Next-generation sequencing identified somatic alterations that may underlie the etiology of Chinese papillary thyroid carcinoma
To better understand the etiology of papillary thyroid carcinoma, we did next-generation sequencing for the exomes and transcriptomes of a Chinese cohort of 28 pairs of DNA and RNA samples extracted from papillary thyroid carcinoma tumors and adjacent normal thyroid samples. The Chinese papillary thyroid carcinoma tumors harbored somatic mutations in the known driver genes, such as KRAS, TP53, BRAF, ERBB2, and MET. In addition, we identified novel papillary thyroid carcinoma candidate genes that had not been well studied before. We also identified a gene mutation signature involving SPTA1, MAP2, SYNE1, and SLIT3 that is significantly associated with survival of papillary thyroid carcinoma patients. Transcriptome analysis using the initial papillary thyroid carcinoma tumor samples and a new Chinese papillary thyroid carcinoma dataset identified six commonly upregulated oncogenic pathways in both datasets including eukaryotic translation initiation factor 2, phosphatidylinositol-4,5-bisphosphate 3-kinase (PI3K)/serine/threonine kinase (AKT), Ephrin Receptor, Rho Family GTPase signaling, nuclear factor, erythroid 2 like 2 (NRF2)-mediated oxidative stress response, and remodeling of epithelial adherens junctions. Overall, we identified novel candidate genes and oncogenic pathways important to the etiology of papillary thyroid carcinoma in Chinese patients and found the association of a gene signature with the survival outcome of the thyroid cancer patients. These findings may help in moving toward the more comprehensive and effective personalized treatment of papillary thyroid carcinoma in Chinese.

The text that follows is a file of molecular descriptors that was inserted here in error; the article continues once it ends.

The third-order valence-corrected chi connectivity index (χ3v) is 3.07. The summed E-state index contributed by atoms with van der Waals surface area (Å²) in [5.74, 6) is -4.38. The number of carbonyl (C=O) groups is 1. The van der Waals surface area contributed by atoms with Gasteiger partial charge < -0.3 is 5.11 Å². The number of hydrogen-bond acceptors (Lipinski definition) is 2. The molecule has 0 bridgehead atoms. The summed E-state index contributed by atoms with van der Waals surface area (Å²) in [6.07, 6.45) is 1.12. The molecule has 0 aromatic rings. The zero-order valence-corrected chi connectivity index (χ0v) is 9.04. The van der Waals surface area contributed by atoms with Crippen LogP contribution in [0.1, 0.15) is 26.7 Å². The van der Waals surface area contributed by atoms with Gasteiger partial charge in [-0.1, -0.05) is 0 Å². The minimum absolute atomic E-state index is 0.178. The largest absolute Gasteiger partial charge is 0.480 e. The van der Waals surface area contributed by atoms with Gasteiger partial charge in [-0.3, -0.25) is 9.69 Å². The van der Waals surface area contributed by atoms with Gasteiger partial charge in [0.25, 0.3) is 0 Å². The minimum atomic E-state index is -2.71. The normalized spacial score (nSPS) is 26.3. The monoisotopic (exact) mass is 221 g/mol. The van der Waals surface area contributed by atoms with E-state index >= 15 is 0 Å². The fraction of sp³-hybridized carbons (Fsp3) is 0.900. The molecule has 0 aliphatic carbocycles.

Binding partners of NRF2: Functions and regulatory mechanisms
NRF2 is a redox-sensitive transcription factor that plays an important role in protecting organisms against diverse types of electrophiles or oxidants. The level of NRF2 is maintained low in normal cells, but highly elevated in cancer provoking chemoresistance or radioresistance. It is now recognized that NRF2 does not merely maintain the redox balance, but also plays significant roles in autophagy, apoptosis, cell cycle progression, and stem cell differentiation, all of which could be possibly attributable to the existence of multiple binding proteins. In the present manuscript, we summarize direct binding partners of NRF2 and illustrate how they bind to NRF2 and regulate its stability or activity.
Activation of tumor-promoting pathways implicated in hepatocellular adenoma/carcinoma, a long-term complication of glycogen storage disease type Ia
Hepatocellular adenoma/carcinoma (HCA/HCC) is a long-term complication of the metabolic disorder glycogen storage disease type Ia (GSD-Ia) deficient in glucose-6-phosphatase-α (G6PC or G6Pase-α). We have shown previously that hepatic G6Pase-α deficiency leads to autophagy impairment, mitochondrial dysfunction, enhanced glycolysis, and augmented hexose monophosphate shunt, all of which can contribute to hepatocarcinogenesis. However, the mechanism underlying HCA/HCC development in GSD-Ia remains unclear. We now show that G6Pase-α deficiency-mediated hepatic autophagy impairment leads to sustained accumulation of an autophagy-specific substrate p62 which can activate tumor-promoting pathways including nuclear factor erythroid 2-related factor 2 (Nrf2) and mammalian target of rapamycin complex 1 (mTORC1). Consistently, the HCA/HCC lesions developed in the G6Pase-α-deficient livers display marked accumulation of p62 aggregates and phosphorylated p62 along with activation of Nrf2 and mTORC1 signaling. Furthermore, the HCA/HCC lesions exhibit activation of additional oncogenic pathways, β-catenin and Yes-associated protein (YAP) which is implicated in autophagy impairment. Intriguingly, hepatic levels of glucose-6-phosphate and glycogen which are accumulated in the G6Pase-α-deficient livers were significantly lower in HCC than those in HCA. Conversely, compared to HCA, the HCC lesion display increased expression of many oncogenes and the M2 isoform of pyruvate kinase (PKM2), a glycolytic enzyme critical for aerobic glycolysis and tumorigenesis. Collectively, our data show that hepatic G6Pase-α-deficiency leads to persistent autophagy impairment and activation of multiple tumor-promoting pathways that contribute to HCA/HCC development in GSD-Ia.